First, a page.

- PCR is not available to school-aged children. COVID-19 testing will take place when schools are closed to in-person learning.
- Ontario’s new testing guidelines deny a large number of people access to free testing regardless of whether or not they have symptoms.
Children of school age are not eligible for PCR. COVID-19 testing will be conducted during the time that schools are closed to in-person learning, according to Ontario health officials, on Thursday.
School-aged children were one of the few groups left eligible for PCR testing when the Ford government significantly narrowed the testing guidance one week ago due to overwhelming demand.
Officials said Thursday that because schools are closed to in-person learning until at least January 17, parents should not schedule appointments for their symptomatic children at assessment centers until schools reopen.
According to health bureaucrats, during a technical briefing, any Indigenous child, a child identified in an outbreak investigation, or a child considered to be under-housed or homeless would still be eligible for free PCR COVID-19 testing.
Ontario’s new testing guidelines deny a large number of people access to free testing regardless of whether or not they have symptoms.
Officials said Ontario could get as many as 119 million rapid antigen tests in January. Still, the majority would closely monitor healthcare workers and residents, and staff in congregate care facilities.
The new rules do not apply to seniors of any age who live in the community rather than in a congregate-care facility.
When asked what symptomatic seniors should do if they suspect COVID-19, officials said they should monitor their symptoms and, if necessary, contact their doctor or Telehealth Ontario.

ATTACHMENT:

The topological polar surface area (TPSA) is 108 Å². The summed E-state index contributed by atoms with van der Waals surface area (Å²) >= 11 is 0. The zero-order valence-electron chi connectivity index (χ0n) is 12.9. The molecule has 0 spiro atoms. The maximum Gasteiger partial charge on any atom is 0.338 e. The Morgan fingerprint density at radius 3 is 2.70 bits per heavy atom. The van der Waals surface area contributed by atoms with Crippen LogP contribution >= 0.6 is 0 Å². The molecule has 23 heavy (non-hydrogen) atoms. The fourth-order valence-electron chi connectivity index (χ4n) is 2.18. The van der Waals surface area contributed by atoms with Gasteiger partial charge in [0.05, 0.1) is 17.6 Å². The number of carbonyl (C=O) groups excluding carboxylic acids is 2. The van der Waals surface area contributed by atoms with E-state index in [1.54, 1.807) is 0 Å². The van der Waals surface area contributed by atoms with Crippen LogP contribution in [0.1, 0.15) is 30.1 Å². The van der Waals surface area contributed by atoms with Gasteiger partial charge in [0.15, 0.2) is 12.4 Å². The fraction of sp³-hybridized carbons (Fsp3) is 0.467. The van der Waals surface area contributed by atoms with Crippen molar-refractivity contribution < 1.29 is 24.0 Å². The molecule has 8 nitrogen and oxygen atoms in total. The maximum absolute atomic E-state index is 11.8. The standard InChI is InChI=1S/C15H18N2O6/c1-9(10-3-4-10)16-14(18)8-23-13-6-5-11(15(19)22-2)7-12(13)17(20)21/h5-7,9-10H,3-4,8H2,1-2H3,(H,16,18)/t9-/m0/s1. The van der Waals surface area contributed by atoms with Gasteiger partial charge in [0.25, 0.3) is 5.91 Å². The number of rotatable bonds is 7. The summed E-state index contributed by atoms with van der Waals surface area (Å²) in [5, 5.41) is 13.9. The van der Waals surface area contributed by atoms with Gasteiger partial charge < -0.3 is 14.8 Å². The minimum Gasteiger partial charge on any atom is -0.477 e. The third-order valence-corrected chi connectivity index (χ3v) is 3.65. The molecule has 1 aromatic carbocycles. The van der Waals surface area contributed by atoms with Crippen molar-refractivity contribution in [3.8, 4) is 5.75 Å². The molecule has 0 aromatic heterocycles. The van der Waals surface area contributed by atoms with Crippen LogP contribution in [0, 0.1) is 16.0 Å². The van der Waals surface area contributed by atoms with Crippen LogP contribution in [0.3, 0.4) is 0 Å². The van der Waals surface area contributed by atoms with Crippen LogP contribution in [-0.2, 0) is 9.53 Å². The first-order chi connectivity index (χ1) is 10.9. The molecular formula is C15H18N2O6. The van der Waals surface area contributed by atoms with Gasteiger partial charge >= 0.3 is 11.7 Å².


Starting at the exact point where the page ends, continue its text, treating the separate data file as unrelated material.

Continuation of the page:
They said that if any of the new COVID-19 antivirals, such as Pfizer’s Paxlovid pill, are approved by Health Canada, they will be ready to update the testing guidance for community-dwelling seniors to get timely, free PCR testing.
Isolation policy for two rapid negative tests is now in effect.
The province claims that those with access to rapid antigen tests can shorten the period of isolation for vaccinated people with symptoms who only need to isolate for five days if their symptoms improve.
“Two negatives 24 hours apart would allow you to return to your work or school setting,” said Dr. Kieran Moore, Chief Medical Officer of Health.
If two rapid antigen tests taken at least 24 hours apart come back negative, that person can come out of self-isolation 24 hours after your symptoms have improved.
No plans to create a central reporting portal for rapid antigen test results.
Following the recent narrowing of Ontario’s testing guidelines, several community-minded individuals created online portals for people to report positive rapid antigen test results.
When asked if the province would create such a portal, health officials said that evidence from the United Kingdom suggests that few people would report a positive test result and that such an effort would be ineffective in terms of public health.
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